|Subject:||Re: [RFC/PATCH] "strict" ipv4 reassembly|
|From:||Rick Jones <rick.jones2@xxxxxx>|
|Date:||Tue, 17 May 2005 12:33:30 -0700|
|References:||<Pine.LNX.4.61.0505170914130.29021@xxxxxxxxxx> <20050517.104947.112621738.davem@xxxxxxxxxxxxx> <m1zmut7l5q.fsf@xxxxxx> <428A3F86.1020000@xxxxxxxxxx> <428A425F.7000807@xxxxxx> <428A452B.2010008@xxxxxxxxxx>|
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Actually, the problem is much worse now - we have virtual partitions in the Xen environment for instance where some packets are headed for local consumption (virtual network, no actual network latency to speak of) and some going out to the network. Having a global IP id generator just won't be able to keep up - we could wrap in submilliseconds...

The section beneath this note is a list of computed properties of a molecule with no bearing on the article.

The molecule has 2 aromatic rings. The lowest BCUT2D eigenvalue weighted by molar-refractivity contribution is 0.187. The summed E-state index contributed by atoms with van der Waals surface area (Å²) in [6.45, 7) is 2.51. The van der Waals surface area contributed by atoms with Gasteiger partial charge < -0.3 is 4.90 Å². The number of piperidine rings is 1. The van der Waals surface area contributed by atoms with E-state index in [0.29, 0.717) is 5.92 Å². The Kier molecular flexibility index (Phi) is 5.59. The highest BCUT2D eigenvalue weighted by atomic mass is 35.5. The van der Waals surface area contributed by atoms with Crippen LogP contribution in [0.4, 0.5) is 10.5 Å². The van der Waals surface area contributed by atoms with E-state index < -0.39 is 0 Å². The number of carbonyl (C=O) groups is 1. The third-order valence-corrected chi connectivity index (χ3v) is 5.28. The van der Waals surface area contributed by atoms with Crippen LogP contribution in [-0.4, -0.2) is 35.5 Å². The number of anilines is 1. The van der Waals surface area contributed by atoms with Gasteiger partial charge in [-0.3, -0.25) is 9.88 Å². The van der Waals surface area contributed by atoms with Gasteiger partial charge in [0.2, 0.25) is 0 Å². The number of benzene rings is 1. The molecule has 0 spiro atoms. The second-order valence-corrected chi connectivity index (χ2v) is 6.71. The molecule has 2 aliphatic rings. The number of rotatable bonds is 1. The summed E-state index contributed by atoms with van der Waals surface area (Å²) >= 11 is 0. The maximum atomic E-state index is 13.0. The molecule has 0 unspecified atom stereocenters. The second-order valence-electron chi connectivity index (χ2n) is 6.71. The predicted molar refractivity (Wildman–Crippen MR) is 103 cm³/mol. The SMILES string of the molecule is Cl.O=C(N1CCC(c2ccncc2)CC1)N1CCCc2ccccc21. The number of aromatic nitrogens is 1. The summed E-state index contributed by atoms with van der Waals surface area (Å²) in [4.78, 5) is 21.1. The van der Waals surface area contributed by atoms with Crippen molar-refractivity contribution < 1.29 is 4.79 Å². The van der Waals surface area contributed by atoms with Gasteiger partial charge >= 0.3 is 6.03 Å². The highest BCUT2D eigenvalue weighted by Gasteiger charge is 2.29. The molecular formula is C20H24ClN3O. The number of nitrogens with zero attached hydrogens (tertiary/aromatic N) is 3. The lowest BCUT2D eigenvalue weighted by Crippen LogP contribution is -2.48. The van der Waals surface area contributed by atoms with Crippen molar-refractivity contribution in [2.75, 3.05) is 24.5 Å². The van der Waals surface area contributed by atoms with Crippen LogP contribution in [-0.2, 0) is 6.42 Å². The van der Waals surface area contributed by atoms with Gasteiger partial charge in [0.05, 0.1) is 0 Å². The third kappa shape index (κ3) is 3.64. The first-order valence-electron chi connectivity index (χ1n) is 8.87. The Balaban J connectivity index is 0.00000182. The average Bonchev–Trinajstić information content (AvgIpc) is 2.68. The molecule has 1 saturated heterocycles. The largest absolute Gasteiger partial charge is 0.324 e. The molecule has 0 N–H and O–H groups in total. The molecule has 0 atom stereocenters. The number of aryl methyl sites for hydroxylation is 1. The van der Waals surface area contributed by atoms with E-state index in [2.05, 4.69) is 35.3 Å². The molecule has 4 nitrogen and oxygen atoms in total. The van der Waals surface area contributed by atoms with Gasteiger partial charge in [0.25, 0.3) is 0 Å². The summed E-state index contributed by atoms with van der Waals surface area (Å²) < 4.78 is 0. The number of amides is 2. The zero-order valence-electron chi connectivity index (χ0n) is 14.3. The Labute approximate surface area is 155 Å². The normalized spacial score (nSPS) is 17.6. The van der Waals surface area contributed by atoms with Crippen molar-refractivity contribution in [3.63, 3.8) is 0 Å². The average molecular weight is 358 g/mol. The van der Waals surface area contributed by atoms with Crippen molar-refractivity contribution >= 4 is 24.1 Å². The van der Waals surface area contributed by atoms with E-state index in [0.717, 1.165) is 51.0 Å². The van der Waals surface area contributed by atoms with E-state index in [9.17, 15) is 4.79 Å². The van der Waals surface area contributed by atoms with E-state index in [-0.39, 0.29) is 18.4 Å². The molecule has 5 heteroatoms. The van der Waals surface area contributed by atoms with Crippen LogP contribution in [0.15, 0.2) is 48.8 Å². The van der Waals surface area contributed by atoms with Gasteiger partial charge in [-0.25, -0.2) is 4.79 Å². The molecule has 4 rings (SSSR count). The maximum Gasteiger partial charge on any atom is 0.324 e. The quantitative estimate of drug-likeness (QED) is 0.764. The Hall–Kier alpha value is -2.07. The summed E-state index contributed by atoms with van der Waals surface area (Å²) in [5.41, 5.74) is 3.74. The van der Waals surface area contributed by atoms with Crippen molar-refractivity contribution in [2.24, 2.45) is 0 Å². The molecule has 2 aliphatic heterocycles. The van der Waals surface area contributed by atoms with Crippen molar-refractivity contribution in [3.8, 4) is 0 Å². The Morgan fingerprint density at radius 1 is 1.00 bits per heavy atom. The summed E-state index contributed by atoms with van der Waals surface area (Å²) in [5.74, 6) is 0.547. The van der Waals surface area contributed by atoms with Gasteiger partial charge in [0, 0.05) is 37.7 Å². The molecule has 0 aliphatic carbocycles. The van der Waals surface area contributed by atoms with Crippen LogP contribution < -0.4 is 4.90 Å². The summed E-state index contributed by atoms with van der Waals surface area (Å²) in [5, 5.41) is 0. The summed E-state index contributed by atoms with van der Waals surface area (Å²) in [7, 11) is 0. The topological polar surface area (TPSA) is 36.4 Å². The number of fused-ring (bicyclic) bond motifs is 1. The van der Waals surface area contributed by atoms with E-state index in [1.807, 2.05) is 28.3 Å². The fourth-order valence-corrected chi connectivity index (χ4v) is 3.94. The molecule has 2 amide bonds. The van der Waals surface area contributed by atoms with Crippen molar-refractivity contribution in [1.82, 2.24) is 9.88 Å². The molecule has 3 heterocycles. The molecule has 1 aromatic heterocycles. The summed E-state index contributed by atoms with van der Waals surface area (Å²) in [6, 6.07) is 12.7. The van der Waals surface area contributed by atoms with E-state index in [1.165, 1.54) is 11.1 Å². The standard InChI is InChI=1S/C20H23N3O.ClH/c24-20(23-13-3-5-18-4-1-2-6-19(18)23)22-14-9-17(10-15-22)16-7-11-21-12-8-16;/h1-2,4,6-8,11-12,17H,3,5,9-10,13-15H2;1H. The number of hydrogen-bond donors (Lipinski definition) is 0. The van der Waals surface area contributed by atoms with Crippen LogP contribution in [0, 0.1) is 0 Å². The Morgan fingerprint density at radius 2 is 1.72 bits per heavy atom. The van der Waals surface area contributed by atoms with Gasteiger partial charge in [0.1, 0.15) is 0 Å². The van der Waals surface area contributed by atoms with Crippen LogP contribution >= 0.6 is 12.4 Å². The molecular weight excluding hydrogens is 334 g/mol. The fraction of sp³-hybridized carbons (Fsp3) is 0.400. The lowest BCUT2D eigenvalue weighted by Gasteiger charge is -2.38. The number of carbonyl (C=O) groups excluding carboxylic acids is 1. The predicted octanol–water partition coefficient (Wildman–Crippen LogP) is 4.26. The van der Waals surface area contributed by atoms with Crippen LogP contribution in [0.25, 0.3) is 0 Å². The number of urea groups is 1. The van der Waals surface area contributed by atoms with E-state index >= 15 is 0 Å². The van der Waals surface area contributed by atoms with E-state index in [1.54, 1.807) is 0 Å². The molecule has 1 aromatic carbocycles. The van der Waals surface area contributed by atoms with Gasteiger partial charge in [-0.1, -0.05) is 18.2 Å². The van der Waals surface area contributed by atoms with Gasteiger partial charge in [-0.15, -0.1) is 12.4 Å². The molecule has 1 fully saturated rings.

and the classic TCP sequence number isn't _really_ all that far behind :)
The larger NFS UDP mount sizes mean more fragments, but intriguingly, they also mean slower wrap of the IP ID space :)True, but in a 32 NIC environment, see how they wrap ;)...
Yep - I'd thought that just about everyone had gone to per-dest or per-route IP ID's by now, but even then
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